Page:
Golden Freshwater Clam

Tilapia etymology

The common name tilapia hails from the name of the cichlid genus Tilapia. This genus used to be much bigger, but it has now been split into several different genera, e.g. Oreochromis and Sarotherodon. It is however still common to refer to the old members of the genus Tilapia as tilapias in everyday speech. The genus Tilapia belongs to the tribe Tilapiini in the subfamily Pseudocrenilabrinae. All species in the tribe Tilapiini are referred to as tilapiine cichlids.

The genus name Tilapia is a latinisation of the word thiape, which means fish in Tswana. Tswana (also known as Setswana) is a language belonging to the Bantu group of the Niger-Congo languages. Tswana is the national and majority language of Botswana.

The genus name Tilapia was introduced by Andrew Smith in 1840. Andrew Smith was a Scottish surgeon, explorer, naturalist and zoologist. At the age of 23 he was sent to Africa to supervise the medical care of European soldiers and soldiers of the Cape Corps.

Since tilapia is such a popular food fish, it has been ascribed with a specific name in many different languages and dialects. Tilapia is for instance known as amnoon (אמנון) in Hebrew and bolty (بلطي) in Arabic.   

In Ancient Egypt, the Nile tilapia was called ỉn.t and represented by its own hieroglyph. The hieroglyph is number K1 on the Gardiner's Sign List. (The Gardiner's Sign List is a list of common Egyptian hieroglyphs compiled by Egyptologist Sir Alan Gardiner.) When used as a logogram, the hieroglyph meant "a Nile tilapia". When used as a determinative (ideogram), it could refer not only to the Nile tilapia but also to flathead mullets, another group of important food fishes for the Ancient Egyptians. When used as a part of the phonogram, the hieroglyph represented the ỉn: sound.

In English, certain species of tilapia can be referred to as "St. Peter's fish". There is a passage in the New Testament where the apostle Peter (who would later become known as St. Peter) catches a fish in the Sea of Galilee that turns out to be carrying a shekel coin in its mouth. According to the legend, the fingerprints of Peter caused dark spots to appear on the sides of the fish. Dark spots on the sides of the body are a common trait in several species of tilapiine chiclids. The tilapia species living in the Sea of Galilee (which is actually a lake) is Sarotherodon galilaeus galilaeus.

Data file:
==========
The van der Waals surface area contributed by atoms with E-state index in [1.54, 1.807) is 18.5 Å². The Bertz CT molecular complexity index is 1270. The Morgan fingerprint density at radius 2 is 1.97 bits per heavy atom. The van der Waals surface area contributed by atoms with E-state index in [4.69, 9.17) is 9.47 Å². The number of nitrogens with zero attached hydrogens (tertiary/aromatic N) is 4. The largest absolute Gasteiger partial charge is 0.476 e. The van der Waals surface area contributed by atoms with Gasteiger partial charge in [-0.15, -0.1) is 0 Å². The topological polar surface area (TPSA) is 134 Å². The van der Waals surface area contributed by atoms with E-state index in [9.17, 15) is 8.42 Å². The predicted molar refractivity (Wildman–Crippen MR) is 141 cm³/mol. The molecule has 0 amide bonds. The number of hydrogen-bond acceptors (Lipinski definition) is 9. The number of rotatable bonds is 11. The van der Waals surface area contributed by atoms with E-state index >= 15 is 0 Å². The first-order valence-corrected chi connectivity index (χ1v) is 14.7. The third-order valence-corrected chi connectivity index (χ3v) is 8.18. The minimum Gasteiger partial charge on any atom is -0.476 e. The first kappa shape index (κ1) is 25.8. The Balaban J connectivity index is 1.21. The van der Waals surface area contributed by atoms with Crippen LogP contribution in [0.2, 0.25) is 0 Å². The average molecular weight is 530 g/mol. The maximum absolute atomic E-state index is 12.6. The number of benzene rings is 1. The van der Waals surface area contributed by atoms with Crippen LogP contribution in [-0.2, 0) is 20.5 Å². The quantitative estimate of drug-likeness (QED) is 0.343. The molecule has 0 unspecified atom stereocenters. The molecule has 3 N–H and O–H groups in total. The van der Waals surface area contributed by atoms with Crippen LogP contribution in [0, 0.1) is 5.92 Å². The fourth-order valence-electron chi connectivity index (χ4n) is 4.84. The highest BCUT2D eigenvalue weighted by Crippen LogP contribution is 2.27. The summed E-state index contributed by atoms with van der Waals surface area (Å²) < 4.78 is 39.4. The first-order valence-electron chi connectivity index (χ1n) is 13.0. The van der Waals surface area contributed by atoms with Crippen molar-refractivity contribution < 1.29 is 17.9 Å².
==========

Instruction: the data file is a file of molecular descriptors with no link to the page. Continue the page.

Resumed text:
When tilapia farming commenced in East Asia, new words for the tilapia fish in general and/or for certain types of tilapia appeared in many local languages and dialects. Tilapia is for instance known as ikan nila in Indonesia. Several Asian countries, including the Philippines, use the term pla-pla to denote large tilapia and reserve the name tilapia for small tilapias only.

In mainland China, tilapia is known as luofei (罗非鱼). This name is based on the origin of the Nile tilapia. The Chinese name for the Nile is niLOU and the name for Africa is FEIzhou. LOU + FEI = loufei. 

In Taiwan, tilapia is often referred to as “South Pacific Crucian Carp”, but there is also a Chinese word for the fish: Wu-Kuo (吳郭). This name is based on the surnames of Wu Chen-hui (吳振輝) and Kuo Chi-chang (郭啟彰), since they were the ones who introduced tilapia to Taiwan from Singapore.